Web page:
Android Wear's latest missteps reinforce Apple Watch strengths

There is no question of the value of text input on a smartphone. As popular as Siri and other voice assistants have become over the past few years, pecking out an email or text message using an on-screen keyboard, with autocomplete and prediction, mimics physical keyboards in the best possible ways.

In the wearable space, the opposite is true. Screens are typically too small, and too oddly-shaped, to facilitate on-screen keyboards, which leaves dictation as the likely ideal way to send someone a message longer than a few words. The Apple Watch, in particular, utilizes Siri for a variety of purposes, from dictating text messages and email replies to asking about the weather.

This week at Google's developer conference, a new version of Android Wear tacitly posited that voice isn't ideal in every situation, adding three new ways to input text on a tiny, often circular, smartwatch screen. The first, Smart Replies, is already used by the Apple Watch in many situations, though Google's implementation varies the potential responses based not just on the text on screen, but data from the Google account connected to the watch itself.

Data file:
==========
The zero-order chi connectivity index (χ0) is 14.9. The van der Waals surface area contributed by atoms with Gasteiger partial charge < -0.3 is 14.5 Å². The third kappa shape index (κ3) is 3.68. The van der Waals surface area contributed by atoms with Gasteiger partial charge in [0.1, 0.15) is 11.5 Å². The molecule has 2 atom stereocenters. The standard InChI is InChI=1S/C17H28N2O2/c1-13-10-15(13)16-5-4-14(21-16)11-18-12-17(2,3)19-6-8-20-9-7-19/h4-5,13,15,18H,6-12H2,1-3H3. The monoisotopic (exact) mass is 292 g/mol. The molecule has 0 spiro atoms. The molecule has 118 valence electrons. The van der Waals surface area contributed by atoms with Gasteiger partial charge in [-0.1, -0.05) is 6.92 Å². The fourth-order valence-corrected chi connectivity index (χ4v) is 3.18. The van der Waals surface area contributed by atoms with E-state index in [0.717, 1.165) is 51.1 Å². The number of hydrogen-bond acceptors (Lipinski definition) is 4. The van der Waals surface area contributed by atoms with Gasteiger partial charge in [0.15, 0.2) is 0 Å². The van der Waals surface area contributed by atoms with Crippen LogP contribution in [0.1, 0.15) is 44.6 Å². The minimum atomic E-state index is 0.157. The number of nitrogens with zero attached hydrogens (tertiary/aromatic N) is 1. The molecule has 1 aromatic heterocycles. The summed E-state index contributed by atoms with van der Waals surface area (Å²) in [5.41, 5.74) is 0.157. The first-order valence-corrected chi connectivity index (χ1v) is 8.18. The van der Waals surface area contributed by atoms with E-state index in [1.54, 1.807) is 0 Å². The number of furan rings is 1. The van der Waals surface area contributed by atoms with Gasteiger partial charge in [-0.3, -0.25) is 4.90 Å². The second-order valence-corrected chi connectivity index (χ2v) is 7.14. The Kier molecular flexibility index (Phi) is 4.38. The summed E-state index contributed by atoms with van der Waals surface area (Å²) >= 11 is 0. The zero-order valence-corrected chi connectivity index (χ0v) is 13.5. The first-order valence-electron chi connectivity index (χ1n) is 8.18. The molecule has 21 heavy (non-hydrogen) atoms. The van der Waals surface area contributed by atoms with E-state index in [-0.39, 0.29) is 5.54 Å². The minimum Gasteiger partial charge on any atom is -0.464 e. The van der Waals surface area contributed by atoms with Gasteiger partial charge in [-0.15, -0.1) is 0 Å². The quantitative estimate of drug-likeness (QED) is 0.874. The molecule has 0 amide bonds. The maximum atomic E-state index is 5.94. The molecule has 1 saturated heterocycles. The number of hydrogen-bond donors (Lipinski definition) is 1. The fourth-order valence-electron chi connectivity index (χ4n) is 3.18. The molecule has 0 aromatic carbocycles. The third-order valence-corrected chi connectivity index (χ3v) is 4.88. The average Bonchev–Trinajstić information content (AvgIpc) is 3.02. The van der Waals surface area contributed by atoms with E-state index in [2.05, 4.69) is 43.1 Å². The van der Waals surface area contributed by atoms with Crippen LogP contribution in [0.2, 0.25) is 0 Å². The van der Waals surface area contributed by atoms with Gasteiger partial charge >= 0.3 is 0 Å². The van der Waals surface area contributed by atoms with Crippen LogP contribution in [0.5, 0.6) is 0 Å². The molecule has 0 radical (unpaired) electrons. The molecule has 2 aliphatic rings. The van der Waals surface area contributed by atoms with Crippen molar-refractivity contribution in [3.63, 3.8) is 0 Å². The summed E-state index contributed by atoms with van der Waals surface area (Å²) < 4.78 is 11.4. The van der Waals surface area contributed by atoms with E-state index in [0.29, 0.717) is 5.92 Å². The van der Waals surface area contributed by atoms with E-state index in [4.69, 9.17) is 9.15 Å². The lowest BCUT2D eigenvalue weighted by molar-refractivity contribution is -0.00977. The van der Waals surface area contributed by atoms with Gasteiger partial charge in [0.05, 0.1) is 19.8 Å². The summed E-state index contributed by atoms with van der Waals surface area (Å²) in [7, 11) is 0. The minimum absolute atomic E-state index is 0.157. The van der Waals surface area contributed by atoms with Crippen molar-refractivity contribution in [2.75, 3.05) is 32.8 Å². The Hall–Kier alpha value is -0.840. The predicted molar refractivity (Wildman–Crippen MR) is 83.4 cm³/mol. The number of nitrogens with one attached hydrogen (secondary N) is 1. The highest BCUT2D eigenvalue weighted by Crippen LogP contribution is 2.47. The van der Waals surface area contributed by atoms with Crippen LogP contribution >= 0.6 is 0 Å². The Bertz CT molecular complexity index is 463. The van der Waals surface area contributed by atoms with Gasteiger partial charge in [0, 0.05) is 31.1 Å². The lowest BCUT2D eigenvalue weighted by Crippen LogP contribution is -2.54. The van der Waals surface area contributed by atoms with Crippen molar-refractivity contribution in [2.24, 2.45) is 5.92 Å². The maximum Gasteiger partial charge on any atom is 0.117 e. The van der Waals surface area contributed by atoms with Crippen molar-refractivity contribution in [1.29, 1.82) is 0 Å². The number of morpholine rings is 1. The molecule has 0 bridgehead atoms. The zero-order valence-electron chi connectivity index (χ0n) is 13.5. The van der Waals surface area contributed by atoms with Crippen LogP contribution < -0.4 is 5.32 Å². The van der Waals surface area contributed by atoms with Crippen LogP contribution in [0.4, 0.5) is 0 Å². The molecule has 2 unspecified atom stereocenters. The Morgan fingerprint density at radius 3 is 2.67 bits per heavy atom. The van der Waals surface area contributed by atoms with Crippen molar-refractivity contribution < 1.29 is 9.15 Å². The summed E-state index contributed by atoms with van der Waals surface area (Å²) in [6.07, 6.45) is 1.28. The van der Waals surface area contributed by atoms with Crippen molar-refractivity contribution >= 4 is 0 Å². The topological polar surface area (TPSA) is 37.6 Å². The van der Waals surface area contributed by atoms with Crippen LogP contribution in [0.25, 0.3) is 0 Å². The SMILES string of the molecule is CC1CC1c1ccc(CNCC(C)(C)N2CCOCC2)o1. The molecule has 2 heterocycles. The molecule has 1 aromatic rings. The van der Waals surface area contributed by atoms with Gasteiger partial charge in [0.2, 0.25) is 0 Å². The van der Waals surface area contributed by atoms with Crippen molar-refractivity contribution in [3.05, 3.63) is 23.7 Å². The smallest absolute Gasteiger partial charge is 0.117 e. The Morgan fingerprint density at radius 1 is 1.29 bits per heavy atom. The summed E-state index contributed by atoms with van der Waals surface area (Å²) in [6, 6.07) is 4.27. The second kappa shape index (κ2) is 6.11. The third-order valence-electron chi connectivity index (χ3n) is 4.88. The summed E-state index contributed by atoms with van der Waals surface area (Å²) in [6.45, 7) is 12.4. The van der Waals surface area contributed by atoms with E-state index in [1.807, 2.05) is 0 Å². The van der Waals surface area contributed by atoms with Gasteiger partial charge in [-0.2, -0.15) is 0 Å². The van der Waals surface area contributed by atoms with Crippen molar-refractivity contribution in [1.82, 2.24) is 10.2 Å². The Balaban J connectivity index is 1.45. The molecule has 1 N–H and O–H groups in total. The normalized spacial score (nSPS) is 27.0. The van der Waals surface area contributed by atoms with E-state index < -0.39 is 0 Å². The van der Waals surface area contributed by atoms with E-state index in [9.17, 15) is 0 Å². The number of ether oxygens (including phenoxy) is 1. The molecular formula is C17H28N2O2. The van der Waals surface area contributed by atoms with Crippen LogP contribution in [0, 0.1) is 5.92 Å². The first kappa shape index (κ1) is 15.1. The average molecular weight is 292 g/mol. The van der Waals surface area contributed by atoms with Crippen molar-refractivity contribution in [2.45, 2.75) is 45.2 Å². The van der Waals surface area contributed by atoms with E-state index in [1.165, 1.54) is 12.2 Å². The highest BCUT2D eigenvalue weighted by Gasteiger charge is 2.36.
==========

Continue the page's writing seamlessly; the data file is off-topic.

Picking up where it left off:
Android Wear started out relatively focused, and has since expanded to mimic the functions of a smartphone.

The second, letter recognition, gives Android Wearers nearly the whole screen to trace out individual letters that are then converted into words and sentences, harkening back to the early days of stylus-based PDAs. Except instead of the precise point of a stylus, users must use the relatively fat stub of a forefinger.

The third, and most vexing, of new input methods is a full-size keyboard — or, as full-sized as one can get on a tiny 1.4-inch smartwatch display. We've seen such examples on many Samsung smartwatches, usually met in equal parts with derision and confusion. In the case of Google's implementation, Android Wear 2.0 will support trace typing, which is generally more forgiving than tapping on such small touch targets.

The bigger question is why. Android Wear started out relatively focused, and has since expanded to mimic the functions of a smartphone: native apps, then most recently, standalone apps with cellular support. Some Android-based watches can even make phone calls with a combination of microphones and a speaker, or the use of a Bluetooth headset.